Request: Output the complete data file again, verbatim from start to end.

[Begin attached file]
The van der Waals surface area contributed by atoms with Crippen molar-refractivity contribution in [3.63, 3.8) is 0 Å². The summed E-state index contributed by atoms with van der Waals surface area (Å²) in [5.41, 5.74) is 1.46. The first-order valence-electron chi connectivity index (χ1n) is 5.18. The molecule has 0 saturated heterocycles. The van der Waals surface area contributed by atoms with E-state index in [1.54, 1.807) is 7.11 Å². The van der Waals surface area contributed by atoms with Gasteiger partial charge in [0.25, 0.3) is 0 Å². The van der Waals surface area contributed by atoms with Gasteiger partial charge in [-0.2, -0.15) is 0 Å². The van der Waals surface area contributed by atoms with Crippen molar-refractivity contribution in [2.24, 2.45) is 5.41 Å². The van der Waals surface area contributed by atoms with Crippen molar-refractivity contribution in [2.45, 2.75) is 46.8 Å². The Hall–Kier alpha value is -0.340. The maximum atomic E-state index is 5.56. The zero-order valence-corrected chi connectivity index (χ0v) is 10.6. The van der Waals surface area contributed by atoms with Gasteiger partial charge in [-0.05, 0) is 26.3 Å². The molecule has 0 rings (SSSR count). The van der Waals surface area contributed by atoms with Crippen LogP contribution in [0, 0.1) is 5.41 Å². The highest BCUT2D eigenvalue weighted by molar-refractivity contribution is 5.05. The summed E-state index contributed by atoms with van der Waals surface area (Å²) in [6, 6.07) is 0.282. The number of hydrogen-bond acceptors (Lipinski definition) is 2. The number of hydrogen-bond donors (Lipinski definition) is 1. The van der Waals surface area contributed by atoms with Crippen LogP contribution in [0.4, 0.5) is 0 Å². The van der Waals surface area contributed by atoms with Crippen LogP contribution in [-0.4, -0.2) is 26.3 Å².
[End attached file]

The van der Waals surface area contributed by atoms with Crippen molar-refractivity contribution in [3.63, 3.8) is 0 Å². The summed E-state index contributed by atoms with van der Waals surface area (Å²) in [5.41, 5.74) is 1.46. The first-order valence-electron chi connectivity index (χ1n) is 5.18. The molecule has 0 saturated heterocycles. The van der Waals surface area contributed by atoms with E-state index in [1.54, 1.807) is 7.11 Å². The van der Waals surface area contributed by atoms with Gasteiger partial charge in [0.25, 0.3) is 0 Å². The van der Waals surface area contributed by atoms with Gasteiger partial charge in [-0.2, -0.15) is 0 Å². The van der Waals surface area contributed by atoms with Crippen molar-refractivity contribution in [2.24, 2.45) is 5.41 Å². The van der Waals surface area contributed by atoms with Crippen molar-refractivity contribution in [2.45, 2.75) is 46.8 Å². The Hall–Kier alpha value is -0.340. The maximum atomic E-state index is 5.56. The zero-order valence-corrected chi connectivity index (χ0v) is 10.6. The van der Waals surface area contributed by atoms with Gasteiger partial charge in [-0.05, 0) is 26.3 Å². The molecule has 0 rings (SSSR count). The van der Waals surface area contributed by atoms with Crippen LogP contribution in [0, 0.1) is 5.41 Å². The highest BCUT2D eigenvalue weighted by molar-refractivity contribution is 5.05. The summed E-state index contributed by atoms with van der Waals surface area (Å²) in [6, 6.07) is 0.282. The number of hydrogen-bond acceptors (Lipinski definition) is 2. The number of hydrogen-bond donors (Lipinski definition) is 1. The van der Waals surface area contributed by atoms with Crippen LogP contribution in [0.4, 0.5) is 0 Å². The van der Waals surface area contributed by atoms with Crippen LogP contribution in [-0.4, -0.2) is 26.3 Å².